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I've always loved drawing people and my medium of choice has been standard drawing pencils, but I often struggle with hair - specifically long hair. I've come across a couple techniques that have helped me make it look a little bit more three dimensional and given my subjects some body and shine, but I would like to know what you're techniques are for perfecting long hair in a pencil drawing.

Do you draw the hair in large chunks? What are some techniques I can use to make it look realistic e.g.: soft, reflecting the right amount of light, not too perfect, etc.?

  • Welcome to Arts & Crafts. I removed the word best and that is subjective and can attract opinions. I also made the title and actual question. Not a requirement but it helps other users, in theory, get to the content easier. We have some good drawing talent here so I expect you will get some good answers. – Matt Oct 3 '16 at 19:52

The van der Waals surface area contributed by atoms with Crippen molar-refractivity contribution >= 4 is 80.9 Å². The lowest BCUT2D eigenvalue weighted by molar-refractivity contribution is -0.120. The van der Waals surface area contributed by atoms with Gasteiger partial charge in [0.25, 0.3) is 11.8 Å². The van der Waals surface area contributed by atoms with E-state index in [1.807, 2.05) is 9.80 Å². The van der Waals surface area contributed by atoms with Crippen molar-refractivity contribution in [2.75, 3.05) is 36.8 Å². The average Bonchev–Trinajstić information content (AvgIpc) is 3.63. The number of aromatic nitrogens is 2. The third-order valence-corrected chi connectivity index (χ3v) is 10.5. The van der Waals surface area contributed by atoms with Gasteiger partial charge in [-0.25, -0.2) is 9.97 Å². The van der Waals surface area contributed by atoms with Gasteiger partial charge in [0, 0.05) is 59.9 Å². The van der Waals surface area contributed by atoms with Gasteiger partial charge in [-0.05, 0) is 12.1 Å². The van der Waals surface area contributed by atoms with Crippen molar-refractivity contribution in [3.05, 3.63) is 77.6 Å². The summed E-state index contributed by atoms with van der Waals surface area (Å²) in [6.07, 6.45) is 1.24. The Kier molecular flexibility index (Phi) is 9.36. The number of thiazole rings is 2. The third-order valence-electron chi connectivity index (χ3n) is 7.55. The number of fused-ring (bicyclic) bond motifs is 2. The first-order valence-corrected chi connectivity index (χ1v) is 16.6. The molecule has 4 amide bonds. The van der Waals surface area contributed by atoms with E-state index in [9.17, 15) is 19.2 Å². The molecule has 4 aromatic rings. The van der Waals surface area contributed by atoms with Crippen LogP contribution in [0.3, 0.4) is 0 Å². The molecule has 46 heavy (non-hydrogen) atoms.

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There is a natural temptation when drawing hair to think in terms of individual hairs and equate these to pencil lines. However this tends to get in the way as there is no reasonable way to draw every individual hair even in hyper-realistic styles.

Instead forget that hair is lots of individual strands and concentrate on what it looks like as a surface/form/texture and in terms of light and shade. It is often easier to draw smooth, glossy hair as this tends to have more defined highlights.

In this example image you can see distinct bands of light and shade which are far more prominent than individual strands.

enter image description here

It may also be useful to look at ways in which hair is represented in sculpture and more abstract graphic styles such as comic strips and art nouvea. This may help you to think in terms of the form and texture rather than the material.

also bear in mind that photographic realism is not always the goal in portraiture and often you are trying to capture an impression of a subject rather than just mechanically reproduce an image.

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    I would add that it also flows in ways similar to drapery, of varying stiffness and springiness, to address the long hair portion of the question. Perhaps something on drawing in segments, or how to develop the forms you mention? – user24 Oct 5 '16 at 0:40

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